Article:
Outside of government, cybersecurity companies that work with pipeline owners and operators say the early stumbles are far from fatal but do indicate that agencies like TSA will need more money, resources and expertise from other agencies.

The agency has tried to meet the new demand for pipeline cybersecurity, boosting its cyber workforce around pipeline operations from just five employees in 2019 to more than 20 today (and requesting another 13 in 2023 budget requests). Padraic O’Reilly, co-founder of CyberSaint, which offers cybersecurity services to companies in the defense and energy sectors, told SC Media in an interview that the agency still needs to draw more from other agencies, like the Department of Energy and the Cybersecurity and Infrastructure Security Agency, that have more experience securing operational technology.

That concern is one of the reasons that some lawmakers have introduced legislation that would seek to move authority for pipeline cybersecurity from TSA to a new entity under the Department of Energy, a debate that O’Reilly said will likely continue into the future.

“TSA was not necessarily equipped for this, they just weren’t,” he said. “They were handed it in a sense because they had the regulatory authority, but were they the proper entity to look at it and will they be the proper entity to look at it going forward? That’s why some of these senators have been pushing for the Department of Energy to take a look at this, because the analog for this, to me, is the [North American Electric Reliability Corporation’s] critical infrastructure protection requirements.”

O’Reilly pointed to certain requirements that came out of the TSA directives, like shorter patching timelines and implementing multifactor authentication for devices, that do not take into account the obstacles owners and operators typically face when securing their operations. Many companies lack the kind of built-in redundancy that would allow them to turn off critical systems or devices for updates at will, while implementing multifactor authentication for, say, programmable logic controllers, can be “quite tough” to do.

Scoping out the 'public good' in critical infrastructure cybersecurity

Others echoed those concerns even as they credited TSA for being responsive to public feedback. Chris Grove, a director and cybersecurity strategist at Nozomi Networks, welcomed the changes and shift to a more performance-based approach for measuring compliance. However, he also said the episode underscores how “attempting to prescribe solutions across an entire sector can be complicated, if not impossible.”

“We need an increase in transparency between asset owners, government, and other stakeholders, in a way that improves our ability to respond to threats without overburdening the asset operators, or codifying recommendations that could work against the tenants of safe and secure industrial operations,” he said.

The hacking of Colonial Pipeline, JBS Foods and others, as well as attempts by hacking groups to gain access to other infrastructure like water treatment facilities and the electrical grid, have largely marked the end of the voluntary cybersecurity regulatory regime that companies in critical infrastructure have operated under until now.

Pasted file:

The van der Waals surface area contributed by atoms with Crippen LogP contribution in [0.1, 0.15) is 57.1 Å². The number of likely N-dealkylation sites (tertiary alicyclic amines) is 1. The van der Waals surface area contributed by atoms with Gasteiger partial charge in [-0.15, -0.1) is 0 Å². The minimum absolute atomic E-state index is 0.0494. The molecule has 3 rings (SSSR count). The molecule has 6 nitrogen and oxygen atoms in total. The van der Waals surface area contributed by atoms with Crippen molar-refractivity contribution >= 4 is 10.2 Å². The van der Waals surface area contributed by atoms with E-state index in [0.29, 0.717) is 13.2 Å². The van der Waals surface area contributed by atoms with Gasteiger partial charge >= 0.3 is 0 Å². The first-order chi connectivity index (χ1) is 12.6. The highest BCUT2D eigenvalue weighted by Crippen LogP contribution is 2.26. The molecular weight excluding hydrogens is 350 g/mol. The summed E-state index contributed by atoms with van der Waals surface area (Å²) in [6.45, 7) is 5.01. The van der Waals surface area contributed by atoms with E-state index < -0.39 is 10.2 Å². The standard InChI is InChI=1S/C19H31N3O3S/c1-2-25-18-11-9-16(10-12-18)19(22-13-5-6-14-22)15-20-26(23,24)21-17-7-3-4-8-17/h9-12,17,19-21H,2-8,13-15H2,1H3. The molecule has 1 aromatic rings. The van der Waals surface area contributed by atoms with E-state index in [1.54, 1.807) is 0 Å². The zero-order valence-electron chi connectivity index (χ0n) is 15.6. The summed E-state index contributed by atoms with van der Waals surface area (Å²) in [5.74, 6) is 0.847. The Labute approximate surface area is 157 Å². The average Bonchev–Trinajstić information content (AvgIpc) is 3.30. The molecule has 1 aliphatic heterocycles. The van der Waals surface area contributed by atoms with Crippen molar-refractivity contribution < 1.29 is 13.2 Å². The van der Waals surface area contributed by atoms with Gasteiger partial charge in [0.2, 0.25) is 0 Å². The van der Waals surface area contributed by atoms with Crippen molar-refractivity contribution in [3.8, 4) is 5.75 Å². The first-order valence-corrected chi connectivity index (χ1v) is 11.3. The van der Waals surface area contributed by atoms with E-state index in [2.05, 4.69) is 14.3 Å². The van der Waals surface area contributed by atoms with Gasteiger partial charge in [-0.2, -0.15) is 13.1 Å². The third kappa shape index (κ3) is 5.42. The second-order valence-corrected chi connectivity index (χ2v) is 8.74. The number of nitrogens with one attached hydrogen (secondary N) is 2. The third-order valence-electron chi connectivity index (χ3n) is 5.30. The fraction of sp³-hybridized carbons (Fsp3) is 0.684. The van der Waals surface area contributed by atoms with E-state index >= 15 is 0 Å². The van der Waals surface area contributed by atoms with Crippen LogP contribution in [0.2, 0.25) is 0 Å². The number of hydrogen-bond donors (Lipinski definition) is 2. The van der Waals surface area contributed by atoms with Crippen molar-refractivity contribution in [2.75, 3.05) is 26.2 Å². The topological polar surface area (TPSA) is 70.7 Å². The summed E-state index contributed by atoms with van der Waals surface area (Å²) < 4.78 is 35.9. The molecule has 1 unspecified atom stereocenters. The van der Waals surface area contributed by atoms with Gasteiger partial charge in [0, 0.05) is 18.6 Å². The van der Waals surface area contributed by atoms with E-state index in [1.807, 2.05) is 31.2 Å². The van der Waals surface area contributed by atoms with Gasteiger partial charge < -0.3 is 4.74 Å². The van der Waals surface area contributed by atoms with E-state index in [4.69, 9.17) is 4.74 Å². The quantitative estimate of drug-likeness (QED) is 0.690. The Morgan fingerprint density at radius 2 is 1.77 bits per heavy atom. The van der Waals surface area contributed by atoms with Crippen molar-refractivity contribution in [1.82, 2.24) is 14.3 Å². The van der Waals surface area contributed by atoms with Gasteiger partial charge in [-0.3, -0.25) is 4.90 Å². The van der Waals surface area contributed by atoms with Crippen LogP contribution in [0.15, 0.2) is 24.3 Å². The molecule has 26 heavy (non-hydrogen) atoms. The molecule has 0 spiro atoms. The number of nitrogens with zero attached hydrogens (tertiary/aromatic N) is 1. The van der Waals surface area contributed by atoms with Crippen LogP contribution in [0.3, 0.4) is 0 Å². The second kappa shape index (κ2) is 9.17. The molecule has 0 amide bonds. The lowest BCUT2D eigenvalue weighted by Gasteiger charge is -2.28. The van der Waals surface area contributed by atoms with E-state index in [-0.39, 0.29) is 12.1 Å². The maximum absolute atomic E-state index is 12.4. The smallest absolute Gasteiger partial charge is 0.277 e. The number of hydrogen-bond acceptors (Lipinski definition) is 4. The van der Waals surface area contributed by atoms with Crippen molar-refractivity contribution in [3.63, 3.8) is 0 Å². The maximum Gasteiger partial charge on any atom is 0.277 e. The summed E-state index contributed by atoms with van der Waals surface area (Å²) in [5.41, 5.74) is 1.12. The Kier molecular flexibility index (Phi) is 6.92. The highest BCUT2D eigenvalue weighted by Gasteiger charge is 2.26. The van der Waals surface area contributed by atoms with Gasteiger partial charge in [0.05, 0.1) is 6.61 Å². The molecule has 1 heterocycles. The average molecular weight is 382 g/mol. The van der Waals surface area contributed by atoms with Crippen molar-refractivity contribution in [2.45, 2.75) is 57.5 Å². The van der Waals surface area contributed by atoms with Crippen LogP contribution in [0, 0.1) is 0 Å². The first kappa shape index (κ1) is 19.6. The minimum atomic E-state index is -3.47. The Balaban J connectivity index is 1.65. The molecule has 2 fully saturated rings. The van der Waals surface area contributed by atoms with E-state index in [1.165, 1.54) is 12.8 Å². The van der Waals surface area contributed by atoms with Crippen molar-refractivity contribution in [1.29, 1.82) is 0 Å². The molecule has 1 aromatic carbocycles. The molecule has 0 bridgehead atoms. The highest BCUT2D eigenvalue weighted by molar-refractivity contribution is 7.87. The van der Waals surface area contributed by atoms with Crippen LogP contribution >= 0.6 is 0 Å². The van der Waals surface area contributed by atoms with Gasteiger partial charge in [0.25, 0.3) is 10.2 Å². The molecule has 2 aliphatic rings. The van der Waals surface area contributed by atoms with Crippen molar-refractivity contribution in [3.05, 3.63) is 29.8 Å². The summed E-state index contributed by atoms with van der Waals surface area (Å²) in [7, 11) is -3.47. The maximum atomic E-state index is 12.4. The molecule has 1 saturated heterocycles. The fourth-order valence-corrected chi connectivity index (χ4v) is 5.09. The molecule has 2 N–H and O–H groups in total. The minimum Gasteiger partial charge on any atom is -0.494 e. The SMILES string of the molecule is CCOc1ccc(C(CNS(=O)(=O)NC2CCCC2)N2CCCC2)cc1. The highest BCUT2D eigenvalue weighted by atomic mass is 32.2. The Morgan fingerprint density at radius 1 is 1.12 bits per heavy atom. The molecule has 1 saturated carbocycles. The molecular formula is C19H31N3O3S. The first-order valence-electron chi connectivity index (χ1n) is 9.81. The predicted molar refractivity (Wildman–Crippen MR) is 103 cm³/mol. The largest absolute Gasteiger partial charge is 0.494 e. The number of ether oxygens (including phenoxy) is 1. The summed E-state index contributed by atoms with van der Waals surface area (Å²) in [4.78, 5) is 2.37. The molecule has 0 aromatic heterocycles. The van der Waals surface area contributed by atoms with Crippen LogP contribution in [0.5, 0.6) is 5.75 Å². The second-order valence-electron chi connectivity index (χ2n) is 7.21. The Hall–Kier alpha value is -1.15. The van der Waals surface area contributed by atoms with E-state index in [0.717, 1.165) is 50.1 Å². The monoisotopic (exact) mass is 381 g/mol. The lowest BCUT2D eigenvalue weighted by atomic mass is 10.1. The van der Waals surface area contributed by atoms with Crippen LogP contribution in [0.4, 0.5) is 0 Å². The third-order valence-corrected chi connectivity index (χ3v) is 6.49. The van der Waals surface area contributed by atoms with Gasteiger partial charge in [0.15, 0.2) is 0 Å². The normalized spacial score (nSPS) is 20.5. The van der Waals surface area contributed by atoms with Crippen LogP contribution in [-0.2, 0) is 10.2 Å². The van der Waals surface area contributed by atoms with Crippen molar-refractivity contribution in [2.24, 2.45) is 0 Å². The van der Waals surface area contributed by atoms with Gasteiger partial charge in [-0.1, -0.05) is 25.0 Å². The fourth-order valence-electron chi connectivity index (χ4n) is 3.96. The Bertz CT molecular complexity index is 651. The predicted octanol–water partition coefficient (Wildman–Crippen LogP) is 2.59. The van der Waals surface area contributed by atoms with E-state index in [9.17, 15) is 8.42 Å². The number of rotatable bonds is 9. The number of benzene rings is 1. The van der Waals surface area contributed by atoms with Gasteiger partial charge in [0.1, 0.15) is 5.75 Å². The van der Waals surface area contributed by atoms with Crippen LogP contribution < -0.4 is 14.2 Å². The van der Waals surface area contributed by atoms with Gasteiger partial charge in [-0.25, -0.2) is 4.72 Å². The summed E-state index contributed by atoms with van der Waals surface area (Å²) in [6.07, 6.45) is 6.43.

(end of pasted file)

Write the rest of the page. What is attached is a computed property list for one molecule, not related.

What the new regime will look like and how prescriptive the government can be is still being negotiated, and the pushback from the pipeline sector in some ways mirror parallel debates that are happening in the water and railway industries, as well as companies who may be subject to new cyber rules being put in place by CISA and the Securities and Exchange Commission.

Some experts reached by SC Media said they expect any upcoming rulemaking process around the TSA regulations over the next year to largely reaffirm and codify the revised rules. But larger discussions over how far the government can and should go, how to effectively hold critical infrastructure entities to higher standards and which agencies to vest authorities in, will continue for years.

“The problem of having so much of our infrastructure in private hands — it’s good in some regards — but it’s also hard to do the right calculations with respect to the public good,” said O’Reilly. “The government has to be involved because they’re the only ones that can correlate the amount of information that needs to be correlated and they have a lot of expertise, but it’s [also] sort of which part of government gets involved here.”

Derek B. Johnson

Derek is a senior editor and reporter at SC Media, where he has spent the past three years providing award-winning coverage of cybersecurity news across the public and private sectors. Prior to that, he was a senior reporter covering cybersecurity policy at Federal Computer Week. Derek has a bachelor’s degree in print journalism from Hofstra University in New York and a master’s degree in public policy from George Mason University in Virginia.